In other cases, such as in the bring-your-own-device (BYOD) arena, service providers are a swift path to deployment. "A lot of the enterprises we work with don't have a clear [BYOD] plan or policy in place," said Amith Nair, vice president of sales and marketing at CloudPath, which helps enterprises speed the onboarding of mobile devices. "We give them a template to do that and a workflow that makes it easier to administer."

NCP Engineering, another Interop exhibitor, offers similar assistance with the deployment of virtual private networks. "We simplify remote access by enabling companies to roll out those capabilities using a central administration, without having to touch the device at the endpoint," said Patrick Oliver Graf, general manager for the Americas at NCP Engineering. "We make the technology easier to roll out to the user, no matter what device they are using."

But while these providers are helping enterprises to implement crucial capabilities, such as secure email, cloud computing, BYOD, and VPNs, most enterprises still don't have an accurate way to measure the impact of these services on security, compliance, or risk.

"We can help you to reduce risk by moving away from open [mobile] environments that might open you up to threats," CloudPath's Nair said. "But we don't normally drill into the customer's overall risk assessment."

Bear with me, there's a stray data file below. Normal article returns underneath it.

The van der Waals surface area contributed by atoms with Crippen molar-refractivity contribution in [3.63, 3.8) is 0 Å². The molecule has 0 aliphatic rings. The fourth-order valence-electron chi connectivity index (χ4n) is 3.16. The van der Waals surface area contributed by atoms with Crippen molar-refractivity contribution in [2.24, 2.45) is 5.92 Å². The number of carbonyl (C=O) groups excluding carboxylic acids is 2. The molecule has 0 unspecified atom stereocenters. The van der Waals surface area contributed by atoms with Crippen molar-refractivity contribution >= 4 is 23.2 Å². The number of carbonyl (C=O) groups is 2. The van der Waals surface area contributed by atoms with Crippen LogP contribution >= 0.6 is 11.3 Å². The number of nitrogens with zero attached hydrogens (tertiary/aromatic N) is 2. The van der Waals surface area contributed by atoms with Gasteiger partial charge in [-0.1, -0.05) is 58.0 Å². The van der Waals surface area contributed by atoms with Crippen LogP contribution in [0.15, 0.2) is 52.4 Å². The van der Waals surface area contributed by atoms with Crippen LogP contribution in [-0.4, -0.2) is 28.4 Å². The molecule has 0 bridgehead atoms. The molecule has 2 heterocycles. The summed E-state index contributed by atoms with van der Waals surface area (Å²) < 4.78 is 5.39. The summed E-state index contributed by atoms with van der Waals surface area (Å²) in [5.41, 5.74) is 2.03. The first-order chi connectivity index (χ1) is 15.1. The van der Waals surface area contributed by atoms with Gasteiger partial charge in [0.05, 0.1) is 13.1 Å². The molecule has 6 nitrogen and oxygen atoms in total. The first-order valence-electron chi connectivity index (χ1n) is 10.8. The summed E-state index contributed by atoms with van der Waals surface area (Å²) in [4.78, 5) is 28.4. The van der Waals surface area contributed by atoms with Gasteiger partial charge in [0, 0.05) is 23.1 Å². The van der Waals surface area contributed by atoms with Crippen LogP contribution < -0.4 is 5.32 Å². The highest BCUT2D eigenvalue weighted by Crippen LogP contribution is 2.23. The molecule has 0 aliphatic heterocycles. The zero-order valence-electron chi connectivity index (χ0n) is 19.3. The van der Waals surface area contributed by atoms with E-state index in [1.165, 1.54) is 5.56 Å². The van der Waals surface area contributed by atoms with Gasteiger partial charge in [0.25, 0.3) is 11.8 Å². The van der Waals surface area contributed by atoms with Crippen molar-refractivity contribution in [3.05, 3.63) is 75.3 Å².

That view was common among the service providers at the show. Like specialist physicians, each was able to provide a risk and compliance assessment for its own area of specialty -- cloud, BYOD, secure email, or VPNs -- but none of the providers could deliver a picture of the enterprise's overall security posture.

"They can see what they're doing, but they can't tell you how what they're doing might affect [the security of] all of the rest of the things that the enterprise does," Pironti said.

Experts say enterprises' increasing reliance on third parties for critical networking and security services may drive a new demand for governance, risk, and compliance (GRC) systems that can collect data from many different service providers and help paint a customized picture of the overall risk faced by a specific enterprise.